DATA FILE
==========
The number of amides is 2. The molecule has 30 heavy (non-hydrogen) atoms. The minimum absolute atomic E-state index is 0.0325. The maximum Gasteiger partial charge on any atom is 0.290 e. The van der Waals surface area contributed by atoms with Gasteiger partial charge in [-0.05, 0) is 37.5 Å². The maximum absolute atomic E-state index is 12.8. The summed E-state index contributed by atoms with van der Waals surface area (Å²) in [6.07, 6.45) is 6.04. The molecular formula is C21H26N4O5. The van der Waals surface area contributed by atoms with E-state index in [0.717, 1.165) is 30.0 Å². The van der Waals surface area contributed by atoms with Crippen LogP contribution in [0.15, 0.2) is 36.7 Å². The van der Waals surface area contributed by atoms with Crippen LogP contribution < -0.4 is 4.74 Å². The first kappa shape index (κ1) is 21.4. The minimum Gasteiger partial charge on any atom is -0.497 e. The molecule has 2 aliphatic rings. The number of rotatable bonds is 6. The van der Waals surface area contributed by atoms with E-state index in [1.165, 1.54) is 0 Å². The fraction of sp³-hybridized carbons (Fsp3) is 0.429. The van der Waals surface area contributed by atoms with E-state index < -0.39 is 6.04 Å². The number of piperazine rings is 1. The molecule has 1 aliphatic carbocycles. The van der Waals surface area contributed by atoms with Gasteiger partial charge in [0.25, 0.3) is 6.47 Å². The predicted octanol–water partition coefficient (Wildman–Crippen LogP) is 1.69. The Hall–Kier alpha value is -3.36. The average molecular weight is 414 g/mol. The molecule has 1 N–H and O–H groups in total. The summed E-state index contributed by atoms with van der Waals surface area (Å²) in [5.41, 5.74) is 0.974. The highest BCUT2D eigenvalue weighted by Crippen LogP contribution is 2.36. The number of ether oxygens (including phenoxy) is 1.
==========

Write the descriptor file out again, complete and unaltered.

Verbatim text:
The number of amides is 2. The molecule has 30 heavy (non-hydrogen) atoms. The minimum absolute atomic E-state index is 0.0325. The maximum Gasteiger partial charge on any atom is 0.290 e. The van der Waals surface area contributed by atoms with Gasteiger partial charge in [-0.05, 0) is 37.5 Å². The maximum absolute atomic E-state index is 12.8. The summed E-state index contributed by atoms with van der Waals surface area (Å²) in [6.07, 6.45) is 6.04. The molecular formula is C21H26N4O5. The van der Waals surface area contributed by atoms with E-state index in [0.717, 1.165) is 30.0 Å². The van der Waals surface area contributed by atoms with Crippen LogP contribution in [0.15, 0.2) is 36.7 Å². The van der Waals surface area contributed by atoms with Crippen LogP contribution < -0.4 is 4.74 Å². The first kappa shape index (κ1) is 21.4. The minimum Gasteiger partial charge on any atom is -0.497 e. The molecule has 2 aliphatic rings. The number of rotatable bonds is 6. The van der Waals surface area contributed by atoms with E-state index in [1.165, 1.54) is 0 Å². The fraction of sp³-hybridized carbons (Fsp3) is 0.429. The van der Waals surface area contributed by atoms with E-state index < -0.39 is 6.04 Å². The number of piperazine rings is 1. The molecule has 1 aliphatic carbocycles. The van der Waals surface area contributed by atoms with Gasteiger partial charge in [0.25, 0.3) is 6.47 Å². The predicted octanol–water partition coefficient (Wildman–Crippen LogP) is 1.69. The Hall–Kier alpha value is -3.36. The average molecular weight is 414 g/mol. The molecule has 1 N–H and O–H groups in total. The summed E-state index contributed by atoms with van der Waals surface area (Å²) in [5.41, 5.74) is 0.974. The highest BCUT2D eigenvalue weighted by Crippen LogP contribution is 2.36. The number of ether oxygens (including phenoxy) is 1.